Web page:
As Princess Elizabeth, the future Queen got her first impression of what christening a new ship entailed on 27 September 1938. At the age of 12, she and her sister, Princess Margaret, accompanied their mother to John Brown Shipyard in Clydebank. From the podium, she watched as the largest ship in the world at the time – Cunard’s mighty Queen Elizabeth – was launched. As the towering ship slid stern first down an inclined slip and splashed into the sea for the first time, the cheers of hundreds of thousands of people along the banks of the River Clyde undoubtedly impressed the young princess.
From there she made her own maritime history. Queen Elizabeth II christened 21 ships during her lifetime, more than anyone else in the nation’s history. She served five Cunard vessels, two of P&O Cruises’ ships, and a mini-armada of Royal Navy vessels, not to mention her own Royal Yacht.
On 30 November 1944, Princess Elizabeth launched her first ship – HMS Vanguard – Britain’s largest and fastest battleship; three years later, for her last public engagement before her wedding to Lieutenant Mountbatten, she returned to Clydebank to launch Cunard’s Caronia. As Queen, the ships she launched include some of the most famous in recent maritime history.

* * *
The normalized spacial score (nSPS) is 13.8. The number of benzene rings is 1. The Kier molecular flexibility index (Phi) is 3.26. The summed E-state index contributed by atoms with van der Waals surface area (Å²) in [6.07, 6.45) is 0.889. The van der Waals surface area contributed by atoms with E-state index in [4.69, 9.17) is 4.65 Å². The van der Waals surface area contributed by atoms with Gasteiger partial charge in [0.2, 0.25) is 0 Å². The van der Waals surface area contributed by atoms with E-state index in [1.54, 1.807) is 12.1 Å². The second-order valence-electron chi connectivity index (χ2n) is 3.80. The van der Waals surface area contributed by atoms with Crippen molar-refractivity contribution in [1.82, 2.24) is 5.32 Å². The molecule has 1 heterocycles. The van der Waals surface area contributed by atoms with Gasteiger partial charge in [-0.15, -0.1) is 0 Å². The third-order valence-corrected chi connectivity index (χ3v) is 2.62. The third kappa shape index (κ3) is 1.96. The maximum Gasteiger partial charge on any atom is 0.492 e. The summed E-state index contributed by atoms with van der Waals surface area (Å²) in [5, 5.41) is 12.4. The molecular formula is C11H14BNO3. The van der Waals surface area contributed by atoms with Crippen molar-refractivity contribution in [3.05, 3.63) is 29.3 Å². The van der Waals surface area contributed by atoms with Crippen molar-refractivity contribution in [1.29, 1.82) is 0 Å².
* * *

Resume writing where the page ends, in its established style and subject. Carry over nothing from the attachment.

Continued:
The Queen’s Fleet
Built specifically for transatlantic crossings and calm warm-weather cruising, Cunard’s Caronia would be affectionately nicknamed “The Green Goddess” due to her distinctive livery of four shades of green, similar to Liverpool’s trams. At its launch on 30 October 1947 in Clydebank, the princess and her future husband, Lieutenant Mountbatten, were met by a crowd of 30,000 spectators “wildly”, according to a local newspaper.
The princess’s association would remain throughout the luxurious vessel’s career; Her portrait – showing the prince and princess in a pastoral setting on their honeymoon at Broadlands – occupied a large space in the main drawing room. Unfortunately, the fate of Caronia was a grim one. Under tow to ship breakers in Taiwan; she foundered off the coast of Guam.
Her Majesty’s Yacht Britannia was launched by Queen Elizabeth from the John Brown & Company Shipyard on 16 April 1953. Over the course of more than 44 years, the Royal Yacht traveled over a million nautical miles and became one of the most famous vessels in the world. Britannia provided the perfect royal residence for glittering state visits, official receptions, royal honeymoons and relaxing family holidays. After a decommissioning ceremony in 1997 in which Queen Elizabeth was visibly upset, Britannia became a visitor attraction and exclusive venue in Leith, the port of Edinburgh.